Only half of the RGPs had an additional position in the municipality or other professional activities. A study among Swiss GPs found that more than 90% were engaged in at least one activity beyond their in-office consultation . We found that RGPs in smaller municipalities worked more hours in additional work in the municipality than RGPs in larger municipalities. This is supported by an Australian study, where rural GPs were twice as likely as urban GPs to work in municipality health settings and geriatric facilities . In large municipalities, other doctors than the RGPs often are employed in for example nursing homes and OOH primary health care. In small municipalities, and thus among RGPs with small patient lists, such jobs are distributed among the RGPs themselves, thus increasing their work load on such tasks.
RGPs with large patient lists had more hours of patient-related work, but the number of hours did not increase linearly by number of patients on the list. We found less than a doubling in work time even if the list size was tripled from 600 patients to more than 1800. Several factors may explain this. Some RGPs are building up their practice from a new list starting with 0 patients, but temporarily help their colleagues and thus have more patient-related work than their own list size generates. Some have a younger population in their list and thereby less work per patient and some have older populations with more chronic diseases and time-consuming patients. Economic incentives have been studied earlier but have not been found to explain the variations [36,37,38]. Lastly, working style and effectiveness are quite individual . Our results support that variations in working time cannot be explained by the list size alone.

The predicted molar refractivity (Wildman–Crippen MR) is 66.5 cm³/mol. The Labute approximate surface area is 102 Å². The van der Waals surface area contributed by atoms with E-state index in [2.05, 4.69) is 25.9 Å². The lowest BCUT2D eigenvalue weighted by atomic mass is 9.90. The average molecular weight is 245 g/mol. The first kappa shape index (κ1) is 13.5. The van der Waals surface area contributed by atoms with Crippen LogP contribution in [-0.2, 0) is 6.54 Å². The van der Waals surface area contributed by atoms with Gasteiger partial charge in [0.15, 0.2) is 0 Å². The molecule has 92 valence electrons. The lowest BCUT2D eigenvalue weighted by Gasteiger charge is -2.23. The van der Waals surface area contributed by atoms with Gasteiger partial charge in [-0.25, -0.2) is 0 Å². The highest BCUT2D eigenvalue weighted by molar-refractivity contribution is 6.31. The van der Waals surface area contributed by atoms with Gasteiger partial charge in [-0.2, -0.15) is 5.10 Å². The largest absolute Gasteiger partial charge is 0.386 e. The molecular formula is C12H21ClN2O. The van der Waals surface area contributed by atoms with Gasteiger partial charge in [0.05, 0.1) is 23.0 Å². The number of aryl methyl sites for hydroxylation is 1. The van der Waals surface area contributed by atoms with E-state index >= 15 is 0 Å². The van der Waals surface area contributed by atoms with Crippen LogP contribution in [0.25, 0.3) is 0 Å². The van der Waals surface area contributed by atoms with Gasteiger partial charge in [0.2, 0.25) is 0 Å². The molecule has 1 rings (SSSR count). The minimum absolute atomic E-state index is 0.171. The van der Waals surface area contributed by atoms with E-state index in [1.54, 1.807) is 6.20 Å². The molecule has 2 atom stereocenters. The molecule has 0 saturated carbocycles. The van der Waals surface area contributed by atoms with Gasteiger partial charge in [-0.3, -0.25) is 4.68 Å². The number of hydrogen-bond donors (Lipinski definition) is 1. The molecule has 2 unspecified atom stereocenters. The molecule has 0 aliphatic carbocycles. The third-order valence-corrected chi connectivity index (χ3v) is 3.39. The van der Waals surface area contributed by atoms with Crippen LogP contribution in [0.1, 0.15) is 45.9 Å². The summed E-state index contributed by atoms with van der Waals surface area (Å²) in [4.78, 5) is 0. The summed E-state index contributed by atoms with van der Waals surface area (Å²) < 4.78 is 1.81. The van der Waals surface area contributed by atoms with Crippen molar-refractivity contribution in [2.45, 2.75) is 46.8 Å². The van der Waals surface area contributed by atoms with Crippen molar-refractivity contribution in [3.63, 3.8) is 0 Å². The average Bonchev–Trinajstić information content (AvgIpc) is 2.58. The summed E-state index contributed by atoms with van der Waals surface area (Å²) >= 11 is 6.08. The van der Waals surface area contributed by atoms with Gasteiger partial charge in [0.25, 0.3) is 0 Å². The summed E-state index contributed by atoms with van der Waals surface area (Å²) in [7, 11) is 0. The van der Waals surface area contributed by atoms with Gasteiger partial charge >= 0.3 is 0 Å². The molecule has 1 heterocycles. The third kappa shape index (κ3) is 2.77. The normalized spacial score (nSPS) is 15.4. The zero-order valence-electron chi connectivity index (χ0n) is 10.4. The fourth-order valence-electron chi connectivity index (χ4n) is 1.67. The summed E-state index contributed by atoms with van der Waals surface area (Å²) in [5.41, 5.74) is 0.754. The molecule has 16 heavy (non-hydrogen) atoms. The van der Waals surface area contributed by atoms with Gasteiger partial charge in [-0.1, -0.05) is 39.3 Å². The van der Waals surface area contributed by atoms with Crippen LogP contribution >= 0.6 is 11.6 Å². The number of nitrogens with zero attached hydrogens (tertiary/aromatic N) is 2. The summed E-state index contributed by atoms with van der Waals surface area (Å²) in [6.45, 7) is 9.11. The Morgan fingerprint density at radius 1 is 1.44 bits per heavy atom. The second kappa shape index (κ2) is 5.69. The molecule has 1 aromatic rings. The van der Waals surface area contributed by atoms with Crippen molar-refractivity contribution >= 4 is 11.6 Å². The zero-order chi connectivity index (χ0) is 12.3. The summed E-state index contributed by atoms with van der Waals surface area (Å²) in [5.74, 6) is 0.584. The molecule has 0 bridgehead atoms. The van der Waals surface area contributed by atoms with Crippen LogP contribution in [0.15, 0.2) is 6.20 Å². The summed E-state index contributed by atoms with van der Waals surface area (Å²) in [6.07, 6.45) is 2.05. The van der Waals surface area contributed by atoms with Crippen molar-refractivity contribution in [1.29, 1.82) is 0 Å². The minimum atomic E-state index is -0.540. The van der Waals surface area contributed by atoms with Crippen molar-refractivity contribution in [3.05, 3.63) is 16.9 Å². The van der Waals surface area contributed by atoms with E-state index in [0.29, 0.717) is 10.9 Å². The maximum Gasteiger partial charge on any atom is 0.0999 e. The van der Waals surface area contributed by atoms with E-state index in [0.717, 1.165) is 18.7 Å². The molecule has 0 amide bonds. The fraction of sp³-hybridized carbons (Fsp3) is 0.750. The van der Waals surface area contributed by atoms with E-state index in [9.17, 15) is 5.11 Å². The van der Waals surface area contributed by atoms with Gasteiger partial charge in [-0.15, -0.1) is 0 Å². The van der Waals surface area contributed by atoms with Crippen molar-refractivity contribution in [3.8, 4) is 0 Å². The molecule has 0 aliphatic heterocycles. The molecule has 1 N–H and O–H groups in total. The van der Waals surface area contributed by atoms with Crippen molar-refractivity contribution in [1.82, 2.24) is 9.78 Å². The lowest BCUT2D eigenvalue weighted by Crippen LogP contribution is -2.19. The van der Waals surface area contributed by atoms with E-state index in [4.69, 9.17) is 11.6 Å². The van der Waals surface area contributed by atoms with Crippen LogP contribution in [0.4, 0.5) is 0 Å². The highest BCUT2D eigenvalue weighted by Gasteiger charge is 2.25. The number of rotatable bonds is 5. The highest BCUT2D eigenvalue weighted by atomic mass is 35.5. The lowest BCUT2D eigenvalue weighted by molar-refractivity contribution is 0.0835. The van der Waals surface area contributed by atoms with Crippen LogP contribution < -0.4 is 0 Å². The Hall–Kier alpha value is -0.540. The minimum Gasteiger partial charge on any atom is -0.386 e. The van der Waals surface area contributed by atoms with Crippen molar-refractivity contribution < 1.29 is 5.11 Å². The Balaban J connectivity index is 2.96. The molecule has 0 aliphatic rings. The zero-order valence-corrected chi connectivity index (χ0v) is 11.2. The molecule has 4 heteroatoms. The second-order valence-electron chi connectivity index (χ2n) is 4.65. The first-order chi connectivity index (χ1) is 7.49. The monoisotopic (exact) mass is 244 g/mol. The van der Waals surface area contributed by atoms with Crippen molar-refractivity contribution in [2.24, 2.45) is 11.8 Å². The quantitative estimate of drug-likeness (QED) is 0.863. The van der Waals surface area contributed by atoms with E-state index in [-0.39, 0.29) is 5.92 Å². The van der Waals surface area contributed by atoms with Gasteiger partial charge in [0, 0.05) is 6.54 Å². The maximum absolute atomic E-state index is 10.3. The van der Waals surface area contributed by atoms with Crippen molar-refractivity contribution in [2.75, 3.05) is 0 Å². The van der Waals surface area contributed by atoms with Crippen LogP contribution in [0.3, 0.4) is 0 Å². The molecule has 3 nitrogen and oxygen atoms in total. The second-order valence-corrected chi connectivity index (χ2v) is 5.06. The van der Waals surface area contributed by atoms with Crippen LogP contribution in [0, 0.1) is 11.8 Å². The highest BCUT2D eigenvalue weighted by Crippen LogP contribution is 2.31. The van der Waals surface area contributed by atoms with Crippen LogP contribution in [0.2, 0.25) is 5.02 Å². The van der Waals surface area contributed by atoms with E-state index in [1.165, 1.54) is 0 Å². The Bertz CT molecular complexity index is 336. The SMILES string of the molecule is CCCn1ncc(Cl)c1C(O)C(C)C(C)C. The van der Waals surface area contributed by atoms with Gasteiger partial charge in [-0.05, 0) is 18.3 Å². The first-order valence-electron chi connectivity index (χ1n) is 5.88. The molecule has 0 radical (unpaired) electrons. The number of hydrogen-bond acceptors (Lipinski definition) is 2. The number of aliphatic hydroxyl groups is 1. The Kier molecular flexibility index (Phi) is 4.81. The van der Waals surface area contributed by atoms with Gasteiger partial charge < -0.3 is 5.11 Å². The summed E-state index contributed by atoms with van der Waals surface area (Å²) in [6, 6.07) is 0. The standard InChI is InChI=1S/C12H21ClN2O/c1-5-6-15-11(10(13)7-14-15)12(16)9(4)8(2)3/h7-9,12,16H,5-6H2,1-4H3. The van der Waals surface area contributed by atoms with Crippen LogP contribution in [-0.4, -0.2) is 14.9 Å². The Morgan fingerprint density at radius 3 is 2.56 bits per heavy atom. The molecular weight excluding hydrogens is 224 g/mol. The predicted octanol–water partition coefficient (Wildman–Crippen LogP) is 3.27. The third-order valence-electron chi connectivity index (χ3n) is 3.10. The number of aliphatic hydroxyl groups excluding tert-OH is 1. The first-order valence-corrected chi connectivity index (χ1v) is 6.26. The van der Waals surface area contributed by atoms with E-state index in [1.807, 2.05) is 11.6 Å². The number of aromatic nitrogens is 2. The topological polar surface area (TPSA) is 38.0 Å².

Administration of office practice was not associated with list size. The administrative burden is equal even if the list size is short, as the same facilities are needed. The variation probably is explained by different participation in this kind of work. In a GP group practice, some will do more administration than others. Some practices will buy more external service for administration while others prefer to do it by themselves. And finally, the municipality performs administrative tasks on behalf of some RGPs.
Study strengths and limitations
An important strength of this study is that we obtained measurement by using a survey to monitor working time of the different tasks, both clinical and others, of a large group of RGPs 1 week in real time, which should provide data of high reliability.
There are some limitations. The response rate was 39.8%, with a high risk of non-response bias. Compared to the overall RGP statistics in Norway 2017, our study included a higher proportion of women (49% vs 42%), persons between 30 and 39 years (32% vs 28%) and RGP specialists (68% vs 62%) . The size of patient list was similar in the study and the RGP statistics. Thus, due to the relatively small differences, we assume that the study results are representative for the RGPs in Norway. Considering the task of recording a large number of variables 24 h for a full 7 days’ week, our response rate could be considered as very satisfactory.